This is the age of data. According to estimates made by IBM in 2017, around 2.5 quintillion bytes of data are being created each day. That is 2.5 times a billion times a billion bytes of data per day – enough to fill any imaginable space.
The problem is just not storage though. It is simply not possible to go through each and every unit of data in a finite amount of time because of – among other things – the magnitude of the scale.
The problem thus is to make sense of the data by employing intelligent techniques to decipher it in order to understand the underlying patterns that lie hidden behind these billions of bytes; in order to draw insights – concrete as well as abstract; qualitative as well as quantitative; to visualise and to create predictions.
Banks and financial institutions depend their existence on this. Marketeers desperately seek it out. HR departments, social scientists, security mavens, manufacturing units, travel portals, astronomers, AI researchers, global navigation systems, insurance companies, public health departments – all jostle up to get a peek into patterns to understand and act meaningfully.
This is where Analytics come into play. According to the definition provided by Wikipedia, Analytics is the discovery, interpretation, and communication of meaningful patterns in data.
We have long been in the analytics business.
Intelligence agencies like the police force and defence organisations need to analyse data to understand among other things location of miscreants and terrorists. They also like to have at their disposal systems, which could help them predict areas, or dates on which there could be impending trouble. We have built software systems that analyse call data records fetched from telecom companies and coupled with historical data of events and criminals allow effective plotting of the networks of probable activities and events. RapidMiner, Neo4j and other tools have been extensively used to bring about such analysis in the hands of the intelligence analysts.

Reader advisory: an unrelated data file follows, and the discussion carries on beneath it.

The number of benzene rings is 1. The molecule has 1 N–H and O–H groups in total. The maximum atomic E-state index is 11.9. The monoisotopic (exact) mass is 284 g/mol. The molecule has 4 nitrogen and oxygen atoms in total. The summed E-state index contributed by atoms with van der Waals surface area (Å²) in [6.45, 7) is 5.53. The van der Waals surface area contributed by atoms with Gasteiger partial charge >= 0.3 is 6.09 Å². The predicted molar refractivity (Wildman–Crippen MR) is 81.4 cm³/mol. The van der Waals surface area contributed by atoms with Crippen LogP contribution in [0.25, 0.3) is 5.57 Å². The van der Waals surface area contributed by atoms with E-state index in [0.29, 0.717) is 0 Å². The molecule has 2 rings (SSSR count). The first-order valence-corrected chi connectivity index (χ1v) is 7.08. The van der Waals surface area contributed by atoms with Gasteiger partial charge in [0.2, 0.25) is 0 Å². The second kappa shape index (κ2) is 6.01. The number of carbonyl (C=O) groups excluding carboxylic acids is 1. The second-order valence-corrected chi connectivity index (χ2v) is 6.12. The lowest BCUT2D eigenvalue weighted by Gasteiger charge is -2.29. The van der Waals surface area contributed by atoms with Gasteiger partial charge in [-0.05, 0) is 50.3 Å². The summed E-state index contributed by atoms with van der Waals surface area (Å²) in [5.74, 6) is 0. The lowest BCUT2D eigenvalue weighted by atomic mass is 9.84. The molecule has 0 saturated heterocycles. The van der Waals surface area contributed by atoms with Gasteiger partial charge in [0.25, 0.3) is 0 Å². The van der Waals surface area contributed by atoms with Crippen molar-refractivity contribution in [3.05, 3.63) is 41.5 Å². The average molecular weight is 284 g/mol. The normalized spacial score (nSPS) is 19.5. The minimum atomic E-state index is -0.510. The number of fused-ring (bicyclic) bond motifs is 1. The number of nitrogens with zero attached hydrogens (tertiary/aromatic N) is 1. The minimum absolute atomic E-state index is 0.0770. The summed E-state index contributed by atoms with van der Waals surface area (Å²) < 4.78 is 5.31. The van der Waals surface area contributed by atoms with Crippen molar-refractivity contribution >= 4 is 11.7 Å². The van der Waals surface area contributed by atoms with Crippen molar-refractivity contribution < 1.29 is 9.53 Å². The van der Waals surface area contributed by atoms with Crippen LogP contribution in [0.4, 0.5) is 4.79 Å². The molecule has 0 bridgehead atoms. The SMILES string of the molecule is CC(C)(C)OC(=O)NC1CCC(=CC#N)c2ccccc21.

Data centres, BPOs and similar data processing units utilise lots of personal computers for their day-to-day transactions. Many such computers unfortunately remain up and running beyond their scheduled work routine. This results in huge amount of wastage of power. We have built systems that monitor idle computers on networks and based on an adaptive algorithms enable analysis of power usage and based on preset policies shut them down or bring them up.
For sensors on oil-rigs, sending hundreds of bytes of data per second per sensor is common. We have worked on building software that capture this data, process them and display graphics on desktop and web based applications. This enables geoscientists to closely monitor the oil excavation process and accordingly decide on the path in which drilling operations occur. This ensures proper utilisation of billions of dollars of investments.
We have more than 200 man-years of experience on this domain.